In this video segment adapted from American Experience, view newsreel footage, archival photos, and interviews to explore Franklin Roosevelt's efforts to help defend ...
American Experience: "FDR"
This media asset was adapted from American Experience: "FDR".
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Adapted from American Experience: "FDR". Third party materials courtesy of Archive Films/Getty Images, Corbis, FDR Library, Library of Congress, Grinberg, National Archives, and UCLA Film and Television Archives.
In the year after the German invasion of Poland that marked the beginning of World War II, the Axis powers had overrun the majority of countries on the European continent. Only Britain remained to fight the Axis, and it had been significantly weakened by the loss of ships and tanks at Dunkirk in June 1940. German air attacks on British ships, ports, and urban centers began the following month and underscored British isolation in the war effort. Winston Churchill, Britain's prime minister, referred to this crisis as the Battle of Britain and sought assistance from the United States in a series of secret messages to President Franklin D. Roosevelt.
Roosevelt was constrained by both public sentiment and congressional legislation. America’s geographical distance from Europe and longstanding preference for neutrality in foreign affairs had been reinforced in the years since World War I by restrictive tariffs, quotas on immigration, and the argument that foreign policy should focus primarily on the defense of America's borders. The horrors of World War I and the disappointments of the peace treaty that followed, as well as the economic turmoil of the Great Depression, also influenced public opinion. These sentiments were espoused by the America First Committee, with aviation hero Charles Lindbergh as its most prominent spokesperson, and legislated in the series of Neutrality Acts that required foreign governments to pay cash for all weapons.
With the option of direct foreign aid unavailable, Roosevelt proposed to assist Britain through loans. Under this policy, known as Lend-Lease, the United States would send tanks, ships, aircraft, and munitions to Britain, while the British agreed to return these items at the war's conclusion. Roosevelt drew upon his political skills to lobby for the plan. He put his case in everyday terms by arguing that, rather than selling your garden hose to your next-door neighbor when his house is on fire, you should lend the hose and get it back once the fire has been put out. After vigorous lobbying of Congress and the public, Lend-Lease was enacted in March 1941.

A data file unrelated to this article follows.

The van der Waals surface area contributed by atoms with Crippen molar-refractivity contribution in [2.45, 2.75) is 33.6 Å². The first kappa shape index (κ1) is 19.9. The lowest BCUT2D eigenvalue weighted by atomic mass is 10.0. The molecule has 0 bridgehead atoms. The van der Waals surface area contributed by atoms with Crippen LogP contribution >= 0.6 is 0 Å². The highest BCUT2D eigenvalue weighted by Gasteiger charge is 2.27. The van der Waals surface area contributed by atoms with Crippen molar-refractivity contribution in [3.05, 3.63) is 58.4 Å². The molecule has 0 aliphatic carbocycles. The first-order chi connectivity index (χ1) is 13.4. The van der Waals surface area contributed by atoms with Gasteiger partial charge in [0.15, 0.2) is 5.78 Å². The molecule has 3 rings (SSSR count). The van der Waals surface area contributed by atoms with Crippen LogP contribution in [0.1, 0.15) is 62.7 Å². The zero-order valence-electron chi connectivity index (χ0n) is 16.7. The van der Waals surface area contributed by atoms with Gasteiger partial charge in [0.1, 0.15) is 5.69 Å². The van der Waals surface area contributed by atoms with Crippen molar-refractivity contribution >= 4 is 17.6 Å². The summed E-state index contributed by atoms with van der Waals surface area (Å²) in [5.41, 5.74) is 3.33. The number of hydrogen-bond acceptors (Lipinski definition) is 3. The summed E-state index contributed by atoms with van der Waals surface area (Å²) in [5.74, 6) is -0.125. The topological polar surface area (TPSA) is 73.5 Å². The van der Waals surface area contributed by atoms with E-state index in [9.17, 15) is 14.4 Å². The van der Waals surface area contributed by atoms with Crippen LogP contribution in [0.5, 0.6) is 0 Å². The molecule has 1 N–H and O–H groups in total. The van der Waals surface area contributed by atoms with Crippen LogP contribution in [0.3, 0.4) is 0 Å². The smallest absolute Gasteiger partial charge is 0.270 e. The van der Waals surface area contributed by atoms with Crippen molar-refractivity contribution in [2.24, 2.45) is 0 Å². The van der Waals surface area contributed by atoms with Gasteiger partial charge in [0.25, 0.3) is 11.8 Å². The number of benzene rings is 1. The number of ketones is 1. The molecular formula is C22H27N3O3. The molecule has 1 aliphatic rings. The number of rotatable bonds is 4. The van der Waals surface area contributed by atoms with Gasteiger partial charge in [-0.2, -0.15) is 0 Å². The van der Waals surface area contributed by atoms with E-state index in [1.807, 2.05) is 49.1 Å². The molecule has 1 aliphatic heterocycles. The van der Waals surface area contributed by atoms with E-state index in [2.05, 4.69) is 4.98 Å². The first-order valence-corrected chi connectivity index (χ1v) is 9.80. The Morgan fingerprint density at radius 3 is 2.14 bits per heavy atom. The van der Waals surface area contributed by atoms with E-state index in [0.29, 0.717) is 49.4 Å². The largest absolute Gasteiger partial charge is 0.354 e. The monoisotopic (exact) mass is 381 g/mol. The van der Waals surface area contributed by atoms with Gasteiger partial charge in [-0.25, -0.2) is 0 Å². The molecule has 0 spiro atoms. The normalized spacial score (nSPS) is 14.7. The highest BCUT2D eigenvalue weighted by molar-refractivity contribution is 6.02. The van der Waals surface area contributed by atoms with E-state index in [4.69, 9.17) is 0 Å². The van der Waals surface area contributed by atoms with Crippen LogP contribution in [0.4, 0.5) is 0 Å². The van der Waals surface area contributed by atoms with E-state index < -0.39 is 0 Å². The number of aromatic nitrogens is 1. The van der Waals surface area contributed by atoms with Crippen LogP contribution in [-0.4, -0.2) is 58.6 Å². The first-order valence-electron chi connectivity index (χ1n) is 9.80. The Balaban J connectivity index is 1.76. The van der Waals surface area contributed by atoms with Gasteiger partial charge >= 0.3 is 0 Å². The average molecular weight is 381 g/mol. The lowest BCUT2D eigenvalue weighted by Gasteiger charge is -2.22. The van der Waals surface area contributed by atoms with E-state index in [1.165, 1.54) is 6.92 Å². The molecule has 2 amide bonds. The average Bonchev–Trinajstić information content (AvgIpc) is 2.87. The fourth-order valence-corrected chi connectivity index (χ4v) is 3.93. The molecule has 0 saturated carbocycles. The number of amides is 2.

The notion of returning the more than $30 billion in weaponry provided to Britain under Lend-Lease was unrealistic. The debt was renegotiated at war's end, and Congress approved several extensions over the next 60 years. Ultimately, less than one quarter of the original loan was repaid. Roosevelt saw, however, that Germany would not be satisfied with territorial gains in Europe, and that support of Britain was essential if Nazi Germany was to be deterred from controlling all of Western Europe. He acted on these feelings by secretly sending the first weapons shipments to Britain before the legislation was signed into law.
- Was isolationism a defensible policy for the United States to adopt in 1941, in light of events taking place in the rest of the world?
- To what extent did the use of common terms such as "Lend-Lease" and the garden hose analogy help to sell the public on aiding Great Britain? Explain.
- Did the enactment of Lend-Lease make American participation in World War II inevitable?